Tongariro Alpine Crossing

We woke up at 4:50am to start our day hiking “one of the best day hikes in the world”: The Tongariro Alpine Crossing. After an hour drive from our lakeside Airbnb in Taupo, we arrived at the car park at 6:50am to find that we were far from the first ones there. We parked at the end of the track and prepared to take the shuttle we had booked a few days earlier to take us to the start of the hike.

The crossing transverses active volcanic zones, so we had to familiarize ourselves with the EDS, eruption detection system, on the mountain. In the case of an eruption: Run. Away from the explosion. Don’t stop in a valley. Cover your head with your pack. Luckily, we didn’t have to employ any of these, but it added an extra element of excitement to our journey. Tongariro last erupted in 2012, around midnight when there were no hikers present, sending a layer of ash 5cm thick onto local highways.

The trek began, as most often do, innocuously. A well-laid, flat trail led the way but it wouldn’t last for long. An hour into the hike, we began the Devil’s Walkway, known as an ascent that just never ends. It was a great challenge and at the top, we got a perfect view of Mount Ngauruhoe, more famously known as Mount Doom from Lord of the Rings, which last erupted in 1975.


Mount Ngauruhoe / “Mount Doom”

From here, we had one more tough ascent up to the Red Crater, a spectacular formation of igneous rock and old lava flows. This is where we ate lunch, perched safely on the ridge, overlooking the crater below. Once we had continued hiking and looked back, we said, “we ate there?!” – it looked perilously close to an enormous cliff’s edge.


Lunch time


The Red Crater


We left the Red Crater and knew we were in for the highlight of the Tongariro Crossing: the Emerald Lakes. Formed by explosion craters near the summit of Mount Tongariro, their colors are partly caused by dissolved minerals, washed down from the thermal area of nearby Red Crater. They were, of course, more incredible in person than any pictures we’ve seen. The descent from the Red Crater was a unique hiking experience: we found ourselves in deep gray gravel and sand up to our ankles in places. It was tough to get used to it, and we saw plenty of people struggle and fall, but we began to treat it as we would snow and had a pretty easy time getting down. I guess last year’s snowpocalypse winter in Boston gave us an advantage.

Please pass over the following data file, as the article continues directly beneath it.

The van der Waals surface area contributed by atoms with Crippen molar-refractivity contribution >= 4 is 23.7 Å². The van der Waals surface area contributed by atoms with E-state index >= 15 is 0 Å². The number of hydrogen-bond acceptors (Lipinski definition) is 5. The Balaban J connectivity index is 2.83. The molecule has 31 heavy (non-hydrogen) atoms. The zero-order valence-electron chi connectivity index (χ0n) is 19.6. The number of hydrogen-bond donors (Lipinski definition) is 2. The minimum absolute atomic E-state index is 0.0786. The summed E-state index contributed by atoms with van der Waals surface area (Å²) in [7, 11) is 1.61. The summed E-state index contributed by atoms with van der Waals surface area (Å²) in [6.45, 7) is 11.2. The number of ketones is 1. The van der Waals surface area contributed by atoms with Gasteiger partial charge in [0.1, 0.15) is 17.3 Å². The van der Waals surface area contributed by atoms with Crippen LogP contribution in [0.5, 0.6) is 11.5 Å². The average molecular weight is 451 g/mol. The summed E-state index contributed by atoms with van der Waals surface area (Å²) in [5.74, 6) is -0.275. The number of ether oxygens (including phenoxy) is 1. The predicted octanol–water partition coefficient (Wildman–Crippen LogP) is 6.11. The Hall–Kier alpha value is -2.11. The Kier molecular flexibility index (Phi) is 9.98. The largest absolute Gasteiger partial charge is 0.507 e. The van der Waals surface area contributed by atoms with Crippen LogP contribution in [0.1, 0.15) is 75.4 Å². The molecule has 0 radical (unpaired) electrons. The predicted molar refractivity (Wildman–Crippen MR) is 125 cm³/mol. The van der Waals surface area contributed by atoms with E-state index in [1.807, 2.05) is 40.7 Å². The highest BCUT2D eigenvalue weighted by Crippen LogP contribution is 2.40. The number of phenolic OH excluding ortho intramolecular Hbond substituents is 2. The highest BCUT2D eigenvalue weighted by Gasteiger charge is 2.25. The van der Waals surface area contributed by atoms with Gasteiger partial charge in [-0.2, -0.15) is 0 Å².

Descending to the Emerald Lakes


At the base of the Emerald Lakes we hung around for awhile and enjoyed the scenery. We were curious about the temperature, so we ventured down to the edge of one of the lakes. There were vents everywhere letting out steam from below; so, would it be hot like the springs we had just experienced in Rotorua? Nope. Cold. Beautiful and glistening, but cold.


After the Emerald Lakes, we had one more noteworthy sight after a short, flat trek across an old lava field: The Blue Lake. Huge and gorgeous. We also saw some French friends here that we made a few days before at a waterfall in Waitomo. Surely not the last time that will happen as we have six more weeks in New Zealand and a lot of people tend to take the same routes.


The Blue Lake as viewed from across the lava flow.



Looking back on Mount Ngauruhoe and Mount Tongariro’s craters from the Blue Lake

After the Blue Lake, the rest of the hike was 9km downhill – pretty unrelenting. We had a great view over Lake Rotoaira and Lake Taupo in the distance as we tramped, but it was a long, somewhat boring hike back to the car. The last hour or so was in forest, though – a welcome change after being completely exposed in bright sunlight since we began at 8:00am. We returned to the car 6 1/2 hours after we started – a shorter hike than we expected – but truly exhausted.


A view over Lake Rotoaira with Lake Taupo in the distance


We decided to hit the road immediately after ripping off our boots and found a nearby campervan park at the edge of Lake Rotoaira with a sign that read: “Picnickers Welcome”. We enjoyed the rest of our snacks and cooled our tired, angry feet in the chilly water while black swans quietly honked at us.



After enjoying some local beers (radlers are the best for after hikes) on our deck, we both passed out at 8:00pm, sunlight still streaming through our window, dreaming of the day’s hike and wondering “was that really real? Did we hike across volcanoes, at the foot of Mount Doom?” The crazy thing is: yes. I can’t think of a better way to spend the day than a challenging hike in new terrain, with a picnic and beers at the end, and an early summer bedtime before sunset.

2 thoughts on “Tongariro Alpine Crossing

  1. You two seem to be having a fabulous time and exploring some of my favourite places. Your comments are excellent and Nates photos are amazing.
    I went to see Spotlight and although the story is disturbing and some of the behaviours continue I did love the scenes of your neighbourhood with lovely buildings and trees.
    Keep on trekking. Estelle

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